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EDITORIAL

Father Schuster alive in Vienna: Don't cry for me, Slovak health care

AND SO he was off, with a geriatric wave from his six-car presidential colonnade. The nation's head of state, a Catholic Communist, a man of contradictions, taking his moderate fever for treatment in Vienna.
In the three years that Rudolf Schuster, 68, has been president of Slovakia the people have been kept 'amuthed' by his perforated colon, his kidnapping by Amazon Indians, his holiday diarrhea, his two-ring stove in the Presidential Palace, his dream of solving the lack of water in the Holy Land, his singing career, his several books (one of which, written about him, was called 'Don't Cry Mummy, Father is Still Alive').
Father is, indeed, still alive, but would apparently have us know it's no thanks to Slovak doctors. He departed August 27 for a Vienna hospital after a Bratislava medical team was unable to diagnose his recurring fever. In doing so he delivered an outrageous insult to his country, inviting yet more guffaws from abroad that Slovakia can't even look after the minor medical complaints of its top officials.


PRESIDENT Schuster weeps at presentation of a book documenting his 2000 illness.
photo: TASR

AND SO he was off, with a geriatric wave from his six-car presidential colonnade. The nation's head of state, a Catholic Communist, a man of contradictions, taking his moderate fever for treatment in Vienna.

In the three years that Rudolf Schuster, 68, has been president of Slovakia the people have been kept 'amuthed' by his perforated colon, his kidnapping by Amazon Indians, his holiday diarrhea, his two-ring stove in the Presidential Palace, his dream of solving the lack of water in the Holy Land, his singing career, his several books (one of which, written about him, was called 'Don't Cry Mummy, Father is Still Alive').

Father is, indeed, still alive, but would apparently have us know it's no thanks to Slovak doctors. He departed August 27 for a Vienna hospital after a Bratislava medical team was unable to diagnose his recurring fever. In doing so he delivered an outrageous insult to his country, inviting yet more guffaws from abroad that Slovakia can't even look after the minor medical complaints of its top officials.

Schuster, more than any other citizen of this country, has nothing to fear from the ruinous state of Slovak health care. He is instantly afforded the best treatment foreign-trained doctors can provide, he has access to the best equipment the country can offer, and he has his family, vigilant as hawks, to lay criminal charges should any element of this treatment machine falter.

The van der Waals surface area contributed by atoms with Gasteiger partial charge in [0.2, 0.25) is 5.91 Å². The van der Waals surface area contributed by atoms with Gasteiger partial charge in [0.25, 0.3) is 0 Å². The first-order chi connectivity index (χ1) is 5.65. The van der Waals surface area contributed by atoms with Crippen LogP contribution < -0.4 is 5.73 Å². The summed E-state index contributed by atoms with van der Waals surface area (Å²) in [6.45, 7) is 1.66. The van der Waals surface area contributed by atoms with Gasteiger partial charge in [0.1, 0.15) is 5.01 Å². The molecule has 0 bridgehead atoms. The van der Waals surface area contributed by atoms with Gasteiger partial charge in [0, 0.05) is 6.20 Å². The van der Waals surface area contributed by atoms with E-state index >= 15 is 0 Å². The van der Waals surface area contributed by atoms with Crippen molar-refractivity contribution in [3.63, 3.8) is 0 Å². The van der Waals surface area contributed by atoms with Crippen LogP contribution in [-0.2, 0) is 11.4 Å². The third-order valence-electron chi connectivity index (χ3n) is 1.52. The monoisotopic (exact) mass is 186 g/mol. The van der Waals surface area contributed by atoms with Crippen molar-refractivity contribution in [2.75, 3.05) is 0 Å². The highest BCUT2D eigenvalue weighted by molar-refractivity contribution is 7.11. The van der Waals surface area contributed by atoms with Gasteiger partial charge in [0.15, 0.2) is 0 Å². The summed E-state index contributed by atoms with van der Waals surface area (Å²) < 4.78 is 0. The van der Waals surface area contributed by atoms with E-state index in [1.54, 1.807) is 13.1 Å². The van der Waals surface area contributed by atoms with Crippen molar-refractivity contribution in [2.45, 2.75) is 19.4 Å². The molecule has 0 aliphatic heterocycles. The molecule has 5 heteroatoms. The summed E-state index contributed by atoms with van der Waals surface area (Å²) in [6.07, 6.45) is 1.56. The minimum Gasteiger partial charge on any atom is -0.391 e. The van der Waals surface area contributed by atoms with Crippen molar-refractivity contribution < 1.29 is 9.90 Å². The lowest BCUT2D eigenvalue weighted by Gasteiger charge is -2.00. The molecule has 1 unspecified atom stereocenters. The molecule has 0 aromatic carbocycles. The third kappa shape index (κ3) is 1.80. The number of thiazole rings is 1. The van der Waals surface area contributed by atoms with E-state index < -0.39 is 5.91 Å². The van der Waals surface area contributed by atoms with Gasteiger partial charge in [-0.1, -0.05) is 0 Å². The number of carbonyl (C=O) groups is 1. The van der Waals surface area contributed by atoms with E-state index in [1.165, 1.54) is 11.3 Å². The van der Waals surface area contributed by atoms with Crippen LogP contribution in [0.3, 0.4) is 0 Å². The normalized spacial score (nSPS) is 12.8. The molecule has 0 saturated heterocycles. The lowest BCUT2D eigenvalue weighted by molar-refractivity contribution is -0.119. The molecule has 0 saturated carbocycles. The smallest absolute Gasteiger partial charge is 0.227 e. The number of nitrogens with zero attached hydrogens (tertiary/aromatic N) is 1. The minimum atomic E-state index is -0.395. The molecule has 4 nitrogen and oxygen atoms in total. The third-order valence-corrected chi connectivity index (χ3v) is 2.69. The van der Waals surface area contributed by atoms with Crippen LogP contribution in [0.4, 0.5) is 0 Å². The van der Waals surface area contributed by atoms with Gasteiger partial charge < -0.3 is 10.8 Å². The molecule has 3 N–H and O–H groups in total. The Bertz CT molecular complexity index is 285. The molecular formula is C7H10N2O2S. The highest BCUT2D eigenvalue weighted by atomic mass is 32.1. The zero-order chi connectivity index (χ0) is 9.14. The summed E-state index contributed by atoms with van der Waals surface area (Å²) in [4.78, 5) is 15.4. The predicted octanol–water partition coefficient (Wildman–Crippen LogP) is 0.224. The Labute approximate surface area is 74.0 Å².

And yet, for no other reason than that "he felt weak, he had the feeling his strength was ebbing, and he thought it was sensible to leave" (presidential spokesman Ján Füle), Schuster has brought unwarranted shame on his country.

If anyone should be going to Austria for treatment it is people like Petra Ázacis, whose three year old son Jani has a hernia but can't be operated on because Bratislava's Kramáre hospital has an acute shortage of operating theatre nurses.

If anyone should be turning their backs on Slovak health care it is the dozens of patients with serious complaints who wait patiently in hospital emergency rooms for the one (1) doctor on duty to get to them.

If anyone should be staying here, taking his medicine, and if its proves bitter doing his damndest to improve the system for the benefit of all, it is Father Schuster.

Slovak health care has huge problems, and they're not ones with quick solutions. There are too many hospitals, which cost too much money to run, in sparsely populated areas. Too much money is being wasted because the people who spend it have no incentive to save. Doctors and nurses are paid too little, meaning many leave for better paid jobs in surrounding countries (thus the lack of nurses), while others opt for up to 36-hour shifts to make a little extra on overtime (thus the one-doctor emergency surgery in Bratislava's Fakultná Nemocnica August 25).

At the same time, we're told by a think tank in the capital that the election programmes of political parties are singularly poor this time around, that they are short of both substance and complexity.

If anyone has a duty to point out this desperate state of affairs it is a president who says he represents all Slovaks. If anyone has a duty to stay here and encourage Slovak medical staffs with his faith in their skills it is Rudolf Schuster. If any illness can be treated in this country, it is surely his moderate fever.

The ancient Greeks used to believe that abnormal anxiety about one's health arose from the soft organs below the rib cage (khondros), hence the word hypochondria.

What ails Schuster, though, has more to do with his heart - and how far it is, in a Vienna hospital, from being in the right place.

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